How Real People Regulate Their Families’ Tech Usage


By Kate Ashford It’s one thing to talk about how much time everyone spends on screens and smartphones—but it’s another to actually put a plan in place to regulate it.

But a plan is helpful. More than half of teens report that they spend too much time on their cellphones, according to the Pew Research Center, and 36% of their parents say they do, also. Seventy-two percent of teens check their phones for messages as soon as they wake up (and 57% of parents), and 51% of teens feel their parent is distracted by their phone when having in-person conversations. (Seventy-two percent of parents feel their teens are distracted.)

So what are people doing in their own homes to control tech usage? It’s not an easy answer. “I honestly don’t feel like I do a very good job at it,” says one Pelham mom, who preferred not to use her name. “And it almost seems like tempting fate to say you have a handle on it.”

Here are some strategies that some local families have put in place:

Charge phones out of the bedroom. “From the very beginning, my kids had to plug in their phones in the kitchen every night—no phones in their rooms overnight. My husband and I do the same.” –Eileen Miller, parent to kids ages 17 and 15

“Phones are charged downstairs for the night. We adults follow the same rules!” –Silmara Sucena, parent to kids ages 17, 15, 11, 7 and 4

"I ask daughter nightly to leave her phone downstairs. By 8:30 approximately each night we all go to our rooms to read real books. Once it is a routine, it is easy.” –Aimee Kaplan, parent to kids ages 12, 9.75 and 7

Ditch the phone during family time. “We usually try to show them, by putting phones—ours included—screen down on the table when we are having dinner or out at a restaurant. We try not to take their phones away. We’ve learned to ‘show, not tell’ them how to prioritize people over phones.” –Tara Lyons, parent to kids 14, 12 and 10

“I put the phones over the kitchen sink while doing homework. This is usually successful unless they need to use them for the task, and this it is distractive. All kids put their phones in the hallway by 9:30.” –Karen Green, parent to kids ages 14, 11 and 8

“I make sure no one is on any electronics during food times. Even if the kids are just eating a bowl of cereal at the counter and I’m making lunches, no electronics are allowed. I’m also careful to say things like, ‘Put the games away so we can just be together.’ It’s those seemingly empty moments that leave room for them to talk about whatever—be it important or weird preteen stuff.” –Rachel Adams, parent to kids ages 11, 6, and 6 months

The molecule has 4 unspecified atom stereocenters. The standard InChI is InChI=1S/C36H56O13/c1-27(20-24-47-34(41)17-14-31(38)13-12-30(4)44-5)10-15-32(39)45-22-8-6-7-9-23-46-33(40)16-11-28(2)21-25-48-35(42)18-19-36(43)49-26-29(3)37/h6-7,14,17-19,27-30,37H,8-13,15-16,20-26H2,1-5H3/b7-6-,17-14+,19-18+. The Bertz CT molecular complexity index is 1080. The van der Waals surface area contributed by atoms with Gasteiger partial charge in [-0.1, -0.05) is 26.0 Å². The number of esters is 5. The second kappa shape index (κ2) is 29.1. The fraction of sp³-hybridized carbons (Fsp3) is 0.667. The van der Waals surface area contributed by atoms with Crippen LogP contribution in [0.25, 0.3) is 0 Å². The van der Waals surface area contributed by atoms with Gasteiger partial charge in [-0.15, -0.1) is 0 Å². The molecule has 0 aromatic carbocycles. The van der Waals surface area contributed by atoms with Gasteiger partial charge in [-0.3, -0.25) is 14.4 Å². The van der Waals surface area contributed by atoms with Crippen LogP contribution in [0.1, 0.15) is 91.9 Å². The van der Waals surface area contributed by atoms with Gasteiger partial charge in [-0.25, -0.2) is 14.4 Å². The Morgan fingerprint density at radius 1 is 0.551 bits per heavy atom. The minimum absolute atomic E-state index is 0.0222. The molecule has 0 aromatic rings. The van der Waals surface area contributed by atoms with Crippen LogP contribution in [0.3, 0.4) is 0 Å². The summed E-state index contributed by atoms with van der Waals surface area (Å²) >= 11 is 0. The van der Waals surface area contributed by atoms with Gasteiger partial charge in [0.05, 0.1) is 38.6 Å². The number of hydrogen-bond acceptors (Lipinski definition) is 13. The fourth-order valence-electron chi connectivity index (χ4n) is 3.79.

Use tech tools to limit usage. “We utilize tools through Verizon to control what times certain devices no longer have access to the Wi-Fi in the evening as one way to ensure that they stop using them after a certain time.” – Nichole Otondi, parent to kids ages 14, 12 and 8

“My husband has installed Our Pact or Screen Time on my kids’ phones. It allows him to limit their access to any app that has been downloaded onto their phones. He limits them to an hour a day, after which the apps disappear from their phones and they need to ask his permission to get more time.” –Elaine Chang, parent to kids nearly 17, 14, and 12.5

Make open access the rule. “We are pretty careful in middle school at looking at their feeds, and it’s a rule that we are allowed to look at their phone at any time for any reason.” –Anonymous

“[My 11-year-old] knows I read his texts whenever the urge strikes, and we talk through some of what I see, and sometimes he brings something to me that he wants to talk about. It’s led to some great conversations that I’m not sure would have surfaced otherwise.” –Erin Blakeley Ginsburg, parent to kids ages 11, 9 and 6

Limit certain apps or phone access until kids are older. “We didn’t allow SnapChat until high school.” –Anonymous

“No one in my house got a smartphone before high school. And we talked a lot about etiquette before they got the technology. There were very few downsides to waiting that long.” –Laura Barge O’Sullivan, parent to kids ages 16 and 14

Limit device access in general. “No phones at the dinner table or during family discussions, and absolutely no technology or television in the bedrooms ever.” –Jen Silvester, parent to kids ages 11 and 8

“I take [my teens’] phones away almost every evening so they can get their school work and chores done.” – Jo Ann Santana-Sannella, parent to kids ages 19 and 16

“Our rules is no phones on the second floor. Or third. So, in theory, all the bedrooms are phone free. The only devices allowed are Chromebooks.” –Kara McLoughlin, parent to kids ages 15 and 14

“Where we have to have a continual dialogue is the Xbox. We do have limits where [our 13-year-old] has to earn the privilege measured through his grades. It is truly a daily/weekly conversation as that is a motivator for him. Most school nights, he is not allowed unless he has earned it and his work is done.” –Colleen Maiberger, parent to kids ages 13, 11 and 4

Talk often about devices and social media in general. “My most useful tool is to talk to them about the downside to social media. I often ask if they think their lives are better for it, [and] almost always they say no. They do know that it adds stress, adds a feeling of missing out, adds opportunities, to be misread, etc.” –Michele Anderson, parent to kids ages 16 and 14

“I’ve shared info I’ve seen about screen time and health issues with [my 13-year-old.] She seems to get it. Sometimes she lectures us about our own usage.” –Kim Jaimes, parent to kids age 18 and 13